The world economy is powering ahead at a faster pace than expected two months ago, building up global inflationary pressures, the chief economist of the International Monetary Fund said on Tuesday.

Inflationary dangers pose the greatest risk to the rosy world outlook. But so far rapid gains in commodity prices, now spreading from metals and energy to food and agricultural products, have not pushed up consumer prices broadly, Simon Johnson said at a news briefing.

There are real inflationary pressures when you run a world economy this fast, Johnson said at a briefing where he forecast global growth of around 5 percent this year.

The United States, Japan and Europe are no longer benefiting from falling prices for imported goods, which adds to inflationary dangers associated with fast growth, he said.

Despite these pressures, Johnson said: We see very little inflation feeding through.

He expressed confidence that as long as major central banks remain focused on containing inflationary expectations, price risks should not unravel the robust global outlook.

It depends on monetary policy, if monetary policy remains credible, and the Federal Reserve and the European Central Bank are rightly focused on that, he said.

ECB monetary policy is consistent with this robust growth, he added.

Testimony to confidence that inflationary pressures will remain under wraps is the adjustment in bond prices recently. Johnson said the steepening of the yield curve reflects higher expectations for higher nominal rates - or in the Fed's case no rate cut - not higher inflationary premia.

The yield on the 10-year U.S. Treasury note rose above 5 percent this month for the first time since July 2006 as investors scaled back expectations for a major U.S. slump that would prompt the Fed to cut rates from the 5.25 percent level.

Similarly, 10-year European government yields have risen above 4.5 percent for the first time since late 2002 on robust economic data, which heighten chances for ECB rates to rise above the current 4 percent level.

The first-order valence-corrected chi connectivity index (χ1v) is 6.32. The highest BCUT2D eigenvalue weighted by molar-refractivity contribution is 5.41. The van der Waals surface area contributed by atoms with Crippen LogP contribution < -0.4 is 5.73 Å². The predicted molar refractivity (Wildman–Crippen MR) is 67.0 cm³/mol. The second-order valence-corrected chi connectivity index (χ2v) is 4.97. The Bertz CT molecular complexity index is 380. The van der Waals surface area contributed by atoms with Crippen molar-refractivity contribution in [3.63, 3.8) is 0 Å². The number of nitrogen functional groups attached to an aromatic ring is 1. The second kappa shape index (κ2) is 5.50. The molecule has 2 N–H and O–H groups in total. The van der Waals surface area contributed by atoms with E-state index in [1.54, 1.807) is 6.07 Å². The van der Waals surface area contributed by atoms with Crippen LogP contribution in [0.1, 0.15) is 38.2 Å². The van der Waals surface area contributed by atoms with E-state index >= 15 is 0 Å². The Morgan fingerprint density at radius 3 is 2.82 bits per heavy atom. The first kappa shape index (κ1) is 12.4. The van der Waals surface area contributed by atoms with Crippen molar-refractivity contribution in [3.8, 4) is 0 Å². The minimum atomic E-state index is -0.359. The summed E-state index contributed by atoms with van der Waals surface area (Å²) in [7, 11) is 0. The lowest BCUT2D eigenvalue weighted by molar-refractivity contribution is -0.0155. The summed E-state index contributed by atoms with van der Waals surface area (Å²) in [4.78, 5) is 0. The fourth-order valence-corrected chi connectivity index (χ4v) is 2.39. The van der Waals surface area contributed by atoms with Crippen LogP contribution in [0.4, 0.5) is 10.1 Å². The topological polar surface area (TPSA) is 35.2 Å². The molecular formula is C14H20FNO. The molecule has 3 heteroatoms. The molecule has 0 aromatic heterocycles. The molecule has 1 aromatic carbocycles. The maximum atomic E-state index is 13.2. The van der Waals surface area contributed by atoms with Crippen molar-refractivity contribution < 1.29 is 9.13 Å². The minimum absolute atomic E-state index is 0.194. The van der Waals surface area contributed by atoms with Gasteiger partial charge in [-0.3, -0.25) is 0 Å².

Markets have held up well to the bond market adjustments, which claimed a victim in Bear Stearns' hedge funds. Johnson described this as a test case for how portfolios are unwound.


Johnson said that global growth, forecast by the IMF at 4.9 percent for this year and next in its April outlook, is likely to come in a little stronger around 5 percent.

Europe and emerging markets are performing better than expected, while the U.S. is a little weaker although it should rebound in the third and fourth quarter, he said.

For the euro zone, Germany's strong performance after years of structural reforms is brightening the overall outlook. The region is also reaping the benefits of economic and monetary integration, he said. The IMF expects to revise upward slightly its current GDP forecast of 2.3 percent for 2007 and 2008 to somewhere in the region of 2.3 to 2.5 percent, he said.

That would be roughly in line with ECB staff forecasts for 2.6 percent GDP this year and 2.3 percent in 2008.

As for the euro currency, Johnson said that on a trade-weighted basis he considers it fairly valued in the medium term. He would not discuss bilateral rates such as the euro-yen rate , which has soared to a record high of 166.


Building inflationary pressures globally should provide room for the Bank of Japan to raise its benchmark interest rate, which in turn would gradually reduce the yen carry trade and help redress global imbalances, he said.

Inflation around the world will allow Japan to raise nominal rates, he said without giving a timeframe. Nearly half the economists in a Reuters poll on Tuesday forecast the BOJ would raise rates from 0.50 percent by August but uncertainty persists over BOJ timing.

Higher Japanese rates will provide room for the Japanese yen to appreciate in value, Johnson said. He was not concerned it could also bring a turbulent unwinding of the carry trade, financed by very cheap Japanese money, noting that the yen has fluctuated broadly without major fallout in markets.

We think that the global economy can withstand fluctuations. We are energized by the fact, Johnson said.